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What are some recommended resources (books, tutorials, lectures, etc.) on digital signal processing, and how to begin working with it on a technical level?

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My recommendation in terms of text books is Rick Lyons's Understanding DSP. My review of the latest edition is here.

I, and many others from the ${\tt comp.dsp}$ community and elsewhere, have helped Rick revise parts of the text since the first edition.

For self-study, I know of no better book.

As an on-line, free resource, I recommend Steve Smith's book. Personally, I prefer Rick's style, but Steve's book as the advantage of online accessibility (and the online version is free!).


Edit:

Rick sent me some feedback that I thought I'd share here:

For your colleagues that have a copy of my DSP book, I'll be happy to send them the errata for my book. All they have to do is send me an E-mail telling me (1) The Edition Number, and (2) the Printing Number of their copy of the book. The Printing Number can be found on the page just before the 'Dedication' page. My E-mail address is: R.Lyons [at] ieee.org

I recommend that your colleagues have a look at: http://www.redcedar.com/learndsp.htm

Rick also gave me a long list of online DSP references. There are way too many to put here. I will see about setting up a GoogleDocs version and re-post here later.

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    $\begingroup$ +1 for the Rick Lyons book recommendation - it's much more accessible than the more common and more academic recommendations such as Oppenheim & Schafer $\endgroup$ – Paul R Oct 15 '11 at 9:57
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    $\begingroup$ I have just started to read Rick Lyons book as a refresher/self-study - that man has made the field VERY accessible to the reader. He understands that there is more than math for understanding a subject, and that the reader must have an intuitive feel for it. He manages to teach it very very well. $\endgroup$ – Spacey Oct 15 '11 at 18:11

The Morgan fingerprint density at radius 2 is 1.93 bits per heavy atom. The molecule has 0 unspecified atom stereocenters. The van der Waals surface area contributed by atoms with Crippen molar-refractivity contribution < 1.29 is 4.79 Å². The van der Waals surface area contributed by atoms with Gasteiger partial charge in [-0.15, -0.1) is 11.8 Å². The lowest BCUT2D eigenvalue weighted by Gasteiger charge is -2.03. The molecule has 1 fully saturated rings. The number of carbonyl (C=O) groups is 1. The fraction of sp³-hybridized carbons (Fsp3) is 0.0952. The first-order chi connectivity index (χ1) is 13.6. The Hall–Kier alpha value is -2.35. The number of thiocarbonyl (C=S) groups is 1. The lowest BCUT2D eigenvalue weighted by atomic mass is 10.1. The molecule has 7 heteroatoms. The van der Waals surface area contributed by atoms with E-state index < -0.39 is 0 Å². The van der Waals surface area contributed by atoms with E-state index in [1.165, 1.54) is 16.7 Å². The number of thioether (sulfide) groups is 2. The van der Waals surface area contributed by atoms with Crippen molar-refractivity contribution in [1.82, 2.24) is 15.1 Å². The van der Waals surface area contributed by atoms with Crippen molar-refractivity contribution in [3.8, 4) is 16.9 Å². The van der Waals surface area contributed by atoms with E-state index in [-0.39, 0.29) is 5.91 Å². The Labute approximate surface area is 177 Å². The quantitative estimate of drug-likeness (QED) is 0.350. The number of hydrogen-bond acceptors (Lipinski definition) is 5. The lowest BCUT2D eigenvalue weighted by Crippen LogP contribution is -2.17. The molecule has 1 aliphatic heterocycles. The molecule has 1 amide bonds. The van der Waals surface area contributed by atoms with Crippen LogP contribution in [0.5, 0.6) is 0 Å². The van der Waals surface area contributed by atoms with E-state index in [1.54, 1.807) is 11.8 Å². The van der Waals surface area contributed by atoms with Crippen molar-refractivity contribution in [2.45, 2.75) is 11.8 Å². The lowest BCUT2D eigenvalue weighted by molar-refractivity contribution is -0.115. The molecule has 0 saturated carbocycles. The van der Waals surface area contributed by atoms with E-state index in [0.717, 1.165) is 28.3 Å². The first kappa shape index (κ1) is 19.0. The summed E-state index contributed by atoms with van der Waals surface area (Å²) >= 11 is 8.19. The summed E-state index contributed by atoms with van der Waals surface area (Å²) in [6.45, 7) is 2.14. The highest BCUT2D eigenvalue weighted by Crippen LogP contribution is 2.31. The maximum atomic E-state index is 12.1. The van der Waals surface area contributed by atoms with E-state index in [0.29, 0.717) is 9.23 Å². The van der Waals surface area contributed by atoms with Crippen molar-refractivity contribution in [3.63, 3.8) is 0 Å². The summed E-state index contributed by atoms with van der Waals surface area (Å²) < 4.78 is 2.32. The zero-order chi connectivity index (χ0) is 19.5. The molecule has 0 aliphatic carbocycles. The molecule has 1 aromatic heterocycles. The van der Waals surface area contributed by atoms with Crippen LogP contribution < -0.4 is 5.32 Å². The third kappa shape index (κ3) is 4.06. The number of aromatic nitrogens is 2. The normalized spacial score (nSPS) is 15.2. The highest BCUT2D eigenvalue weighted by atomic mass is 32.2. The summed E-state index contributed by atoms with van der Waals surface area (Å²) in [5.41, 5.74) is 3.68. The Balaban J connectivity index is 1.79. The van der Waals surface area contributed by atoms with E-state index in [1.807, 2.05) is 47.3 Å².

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    $\begingroup$ I'm accepting this one as the answer, although I give kudos to Dipan as well for the more theoretical recommendations. $\endgroup$ – Dulan Oct 16 '11 at 5:01
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    $\begingroup$ @someguy: Understood. For me, most of that stuff only makes sense (to me!) when put into the context of solving a problem. Just talking about it theoretically (even if well-explained), makes it harder to grasp. I'll bounce your feedback to Rick! If you have any suggestions about how it can be improved, I'm sure he'd love to hear it. $\endgroup$ – Peter K. Jun 21 '12 at 21:18
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    $\begingroup$ @IsaacKleinman : Do both! Steve's book is available for free to download: dspguide.com If that works for you, you're done. If not, take a look at Rick's book. $\endgroup$ – Peter K. Feb 11 '13 at 21:12
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Paul Falstad's Java applets are a fantastic way to interact with systems and learn them intuitively. The Digital Filter applet is a revelation.

Check out the rest at http://www.falstad.com/mathphysics.html.

For a more informal introduction, I like A Digital Signal Processing Primer by Ken Steiglitz, which is exactly what it says it is. I TAed a class using this text and really liked the style. It's well written, and makes the material pretty interesting.